Chapter 7 Vs. Chapter 13 Bankruptcy: What Is the Difference?
The term “bankruptcy” has taken on a negative connotation. Many individuals feel ashamed to admit that they need help re-establishing secure financial wellbeing. Due to the taboo nature of bankruptcy, there are some misconceptions and confusion surrounding chapter 7 and chapter 13 bankruptcy. If you are currently considering using bankruptcy to solve your financial troubles but are unsure whether your situation calls for a chapter 7 or chapter 13 bankruptcy, the team at Alison Grant, Attorney at Law, can help.
We are dedicated to educating our clients and community to help empower them to make decisions about this stressful topic. Here is what you need to know about the differences between chapter 7 and chapter 13 bankruptcy.
What Is Chapter 7 Bankruptcy?
Also known as a liquidation or straight bankruptcy, chapter 7 bankruptcy allows an individual to ask a bankruptcy court to wipe out most of their debt so they can get a fresh start. During this type of bankruptcy, a judge reviews the case and decides whether or not the situation warrants a chapter 7 bankruptcy.
If the judge approves the bankruptcy, the court will issue an “automatic temporary stay” that stops creditors from collecting payment or taking action, such as garnishing wages, against the debtor while their bankruptcy case is pending. By doing this, the court provides temporary immediate relief to the debtor, allowing them time to get back on their feet.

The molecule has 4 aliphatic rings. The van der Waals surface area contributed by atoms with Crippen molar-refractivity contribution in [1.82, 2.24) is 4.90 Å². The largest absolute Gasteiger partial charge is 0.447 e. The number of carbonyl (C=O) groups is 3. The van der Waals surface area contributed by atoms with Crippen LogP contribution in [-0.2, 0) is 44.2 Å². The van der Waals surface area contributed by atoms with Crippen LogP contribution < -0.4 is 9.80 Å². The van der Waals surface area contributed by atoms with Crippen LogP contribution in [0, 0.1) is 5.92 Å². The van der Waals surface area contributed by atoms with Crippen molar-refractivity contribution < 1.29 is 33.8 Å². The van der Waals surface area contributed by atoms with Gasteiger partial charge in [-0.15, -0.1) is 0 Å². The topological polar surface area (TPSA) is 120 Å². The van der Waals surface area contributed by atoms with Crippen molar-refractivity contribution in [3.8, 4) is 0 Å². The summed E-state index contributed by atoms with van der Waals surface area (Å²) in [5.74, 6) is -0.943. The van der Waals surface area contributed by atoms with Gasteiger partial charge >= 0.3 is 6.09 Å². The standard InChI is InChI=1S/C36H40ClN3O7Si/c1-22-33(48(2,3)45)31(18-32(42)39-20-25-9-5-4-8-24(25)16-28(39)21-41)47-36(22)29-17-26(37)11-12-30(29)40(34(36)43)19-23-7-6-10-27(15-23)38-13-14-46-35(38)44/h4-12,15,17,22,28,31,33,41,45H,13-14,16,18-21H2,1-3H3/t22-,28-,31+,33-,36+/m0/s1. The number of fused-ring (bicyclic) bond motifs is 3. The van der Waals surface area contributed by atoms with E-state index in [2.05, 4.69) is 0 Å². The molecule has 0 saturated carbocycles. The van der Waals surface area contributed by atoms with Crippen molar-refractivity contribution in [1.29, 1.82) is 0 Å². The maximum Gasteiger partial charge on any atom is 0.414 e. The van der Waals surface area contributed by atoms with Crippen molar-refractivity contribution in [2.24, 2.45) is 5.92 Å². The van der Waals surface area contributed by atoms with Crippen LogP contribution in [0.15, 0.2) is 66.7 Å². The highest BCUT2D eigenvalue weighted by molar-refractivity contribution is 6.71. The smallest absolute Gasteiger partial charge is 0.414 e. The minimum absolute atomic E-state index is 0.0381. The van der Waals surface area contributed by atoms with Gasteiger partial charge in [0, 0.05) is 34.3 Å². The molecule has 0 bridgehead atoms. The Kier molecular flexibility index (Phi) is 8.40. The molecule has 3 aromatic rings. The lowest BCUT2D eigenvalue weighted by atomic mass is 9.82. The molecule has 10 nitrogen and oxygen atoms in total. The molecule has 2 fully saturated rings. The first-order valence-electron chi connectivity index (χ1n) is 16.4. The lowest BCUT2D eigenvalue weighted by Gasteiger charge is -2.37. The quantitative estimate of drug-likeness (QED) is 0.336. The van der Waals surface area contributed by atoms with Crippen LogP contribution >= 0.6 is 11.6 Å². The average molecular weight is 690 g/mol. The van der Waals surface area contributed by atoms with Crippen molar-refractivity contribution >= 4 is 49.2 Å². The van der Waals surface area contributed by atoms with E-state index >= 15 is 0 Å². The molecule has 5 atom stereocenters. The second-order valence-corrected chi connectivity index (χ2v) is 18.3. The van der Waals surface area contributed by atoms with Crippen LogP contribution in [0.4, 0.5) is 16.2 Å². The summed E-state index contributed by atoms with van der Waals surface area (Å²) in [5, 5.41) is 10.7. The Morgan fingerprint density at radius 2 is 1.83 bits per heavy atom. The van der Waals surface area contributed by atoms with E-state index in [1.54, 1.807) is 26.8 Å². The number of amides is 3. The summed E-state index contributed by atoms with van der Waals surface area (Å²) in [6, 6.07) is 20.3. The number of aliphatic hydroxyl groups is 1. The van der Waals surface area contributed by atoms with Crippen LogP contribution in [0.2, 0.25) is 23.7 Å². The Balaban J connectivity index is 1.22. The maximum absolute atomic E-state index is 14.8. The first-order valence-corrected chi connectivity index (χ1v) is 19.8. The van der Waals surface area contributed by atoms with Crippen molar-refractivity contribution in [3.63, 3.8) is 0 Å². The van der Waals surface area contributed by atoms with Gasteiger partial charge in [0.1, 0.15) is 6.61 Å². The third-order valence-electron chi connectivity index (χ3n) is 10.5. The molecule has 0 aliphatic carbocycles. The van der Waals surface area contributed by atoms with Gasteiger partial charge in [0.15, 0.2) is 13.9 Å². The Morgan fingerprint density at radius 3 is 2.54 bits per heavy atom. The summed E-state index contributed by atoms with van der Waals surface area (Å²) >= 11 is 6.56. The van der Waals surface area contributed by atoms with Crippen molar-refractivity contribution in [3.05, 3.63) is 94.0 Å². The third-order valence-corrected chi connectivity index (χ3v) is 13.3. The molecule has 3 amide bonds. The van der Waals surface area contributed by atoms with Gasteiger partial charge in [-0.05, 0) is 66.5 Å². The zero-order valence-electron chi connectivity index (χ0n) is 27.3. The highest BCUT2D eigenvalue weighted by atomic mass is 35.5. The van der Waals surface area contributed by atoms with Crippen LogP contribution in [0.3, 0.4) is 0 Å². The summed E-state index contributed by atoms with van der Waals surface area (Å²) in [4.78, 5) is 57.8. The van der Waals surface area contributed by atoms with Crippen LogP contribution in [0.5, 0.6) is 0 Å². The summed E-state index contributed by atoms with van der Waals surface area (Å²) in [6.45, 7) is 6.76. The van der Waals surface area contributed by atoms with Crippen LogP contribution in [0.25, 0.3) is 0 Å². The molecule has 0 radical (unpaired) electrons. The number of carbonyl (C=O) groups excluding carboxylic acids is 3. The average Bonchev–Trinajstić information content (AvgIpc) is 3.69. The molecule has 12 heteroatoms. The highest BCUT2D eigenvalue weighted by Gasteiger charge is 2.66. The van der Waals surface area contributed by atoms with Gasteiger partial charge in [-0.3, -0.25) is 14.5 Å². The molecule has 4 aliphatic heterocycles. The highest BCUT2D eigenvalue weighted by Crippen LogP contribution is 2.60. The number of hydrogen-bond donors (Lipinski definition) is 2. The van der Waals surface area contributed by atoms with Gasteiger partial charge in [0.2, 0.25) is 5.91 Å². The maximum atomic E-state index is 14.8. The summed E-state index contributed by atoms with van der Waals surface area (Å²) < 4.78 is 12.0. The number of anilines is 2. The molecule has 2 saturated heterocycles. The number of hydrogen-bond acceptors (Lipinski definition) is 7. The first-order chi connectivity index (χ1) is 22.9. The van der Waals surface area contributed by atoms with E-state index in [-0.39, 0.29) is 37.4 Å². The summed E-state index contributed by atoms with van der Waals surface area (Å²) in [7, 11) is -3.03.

There are some things you need to keep in mind though when pursuing a chapter 7 bankruptcy:
- Filing for chapter 7 bankruptcy will drastically lower your credit score, an effect that lasts many years.
- Non-exempt assets can potentially be sold or liquidated to repay creditors.
- Student loans, tax debt, and other types of secured debt are not “dischargeable” and will still need to be repaid.
What Is Chapter 13 Bankruptcy?
Also known as a wage earner’s plan, chapter 13 bankruptcy provides individuals with a regular income and a plan to repay all or part of their debts. Under this chapter of bankruptcy, debtors propose a plan in which they make installments to creditors over a three- to five-year period. The expected payment amount for each installment depends on how much you earn, how much debt you owe, and how much property you own.
Chapter 13 bankruptcy usually applies to debtors who do not qualify for chapter 7 but need debt relief to lower debt payments, stop litigation, or prevent wage garnishment. Chapter 13 also generally applies to individuals who have nondischargeable debts such as alimony or child support payments that they would like to pay off over three to five years. It also can apply to individuals who have fallen behind on their house or car payments but want the opportunity to catch up on missed payments and not lose the property.
Who Qualifies for Chapter 7 Bankruptcy?
To find out if an individual qualifies for chapter 7 bankruptcy, they will have to take the two-part chapter 7 means test. If the individual’s income or their household income is lower than the median household income of the state they live in, they’ll pass. The current average household income in the state of Texas is $63,826.